The constitution prohibits discrimination based on religion. It provides for freedom of belief, religion, and worship, and states no one “shall be obligated by coercive measures to declare his or her ideology or beliefs.” The constitution states there is no official religion, but the law entrusts government-controlled, community-level action groups, known as Family Committees, with the responsibility for promoting “Christian values” at the community level.
The requirements for legal recognition of religious groups are similar to those for other nongovernmental organizations. Registration requires an application, articles of association, and designation of officers. The National Assembly must approve a group’s application for legal standing. Following approval, the group must register with the Ministry of Government as an association or foundation. Groups must register to incur legal obligations, enter into contracts, or benefit from tax and customs exemptions.
Missionaries must obtain religious worker visas and provide information regarding the nature of their missionary work before the Ministry of Interior will authorize entry into the country. A locally based religious organization must provide documentation and request travel authorization from the Ministry of Government seven days prior to the arrival of the visiting religious group. The process generally takes several weeks to complete.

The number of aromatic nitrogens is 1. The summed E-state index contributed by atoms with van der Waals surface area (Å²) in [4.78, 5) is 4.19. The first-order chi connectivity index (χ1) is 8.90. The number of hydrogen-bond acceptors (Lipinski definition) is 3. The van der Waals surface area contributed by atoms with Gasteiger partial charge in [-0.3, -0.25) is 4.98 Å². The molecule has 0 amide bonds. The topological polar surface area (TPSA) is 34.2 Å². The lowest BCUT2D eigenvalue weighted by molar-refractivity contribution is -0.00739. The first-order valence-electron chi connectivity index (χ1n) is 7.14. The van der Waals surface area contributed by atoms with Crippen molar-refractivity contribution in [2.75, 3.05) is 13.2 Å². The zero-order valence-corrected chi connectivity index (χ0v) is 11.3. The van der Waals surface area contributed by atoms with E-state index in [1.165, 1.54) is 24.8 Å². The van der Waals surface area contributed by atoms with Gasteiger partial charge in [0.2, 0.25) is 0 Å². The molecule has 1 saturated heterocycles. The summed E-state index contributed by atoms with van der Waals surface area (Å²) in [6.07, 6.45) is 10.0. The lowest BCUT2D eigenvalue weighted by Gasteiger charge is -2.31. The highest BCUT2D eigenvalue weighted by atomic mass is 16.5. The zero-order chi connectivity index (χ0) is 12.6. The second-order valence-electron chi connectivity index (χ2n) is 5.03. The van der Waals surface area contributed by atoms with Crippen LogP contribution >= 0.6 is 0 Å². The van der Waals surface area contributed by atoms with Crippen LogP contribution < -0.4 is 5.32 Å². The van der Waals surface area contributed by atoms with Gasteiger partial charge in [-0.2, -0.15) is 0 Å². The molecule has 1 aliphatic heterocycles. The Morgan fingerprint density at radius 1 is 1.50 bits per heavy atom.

The country is a party to the International Covenant on Civil and Political Rights.
Catholic and evangelical Protestant leaders said government customs agents continued to retaliate against religious groups for perceived criticism of the ruling party. The leaders reported incidents of customs seizures of imported equipment, delayed import clearance for donated goods, and delayed tax exemptions applicable to religious organizations. Catholic and evangelical Protestant leaders continued to state that progovernment religious groups did not experience similar retaliation. They said, however, that these retaliatory practices decreased during the year, which they attributed to the central government’s unwillingness to alienate further sectors of society during a municipal election year.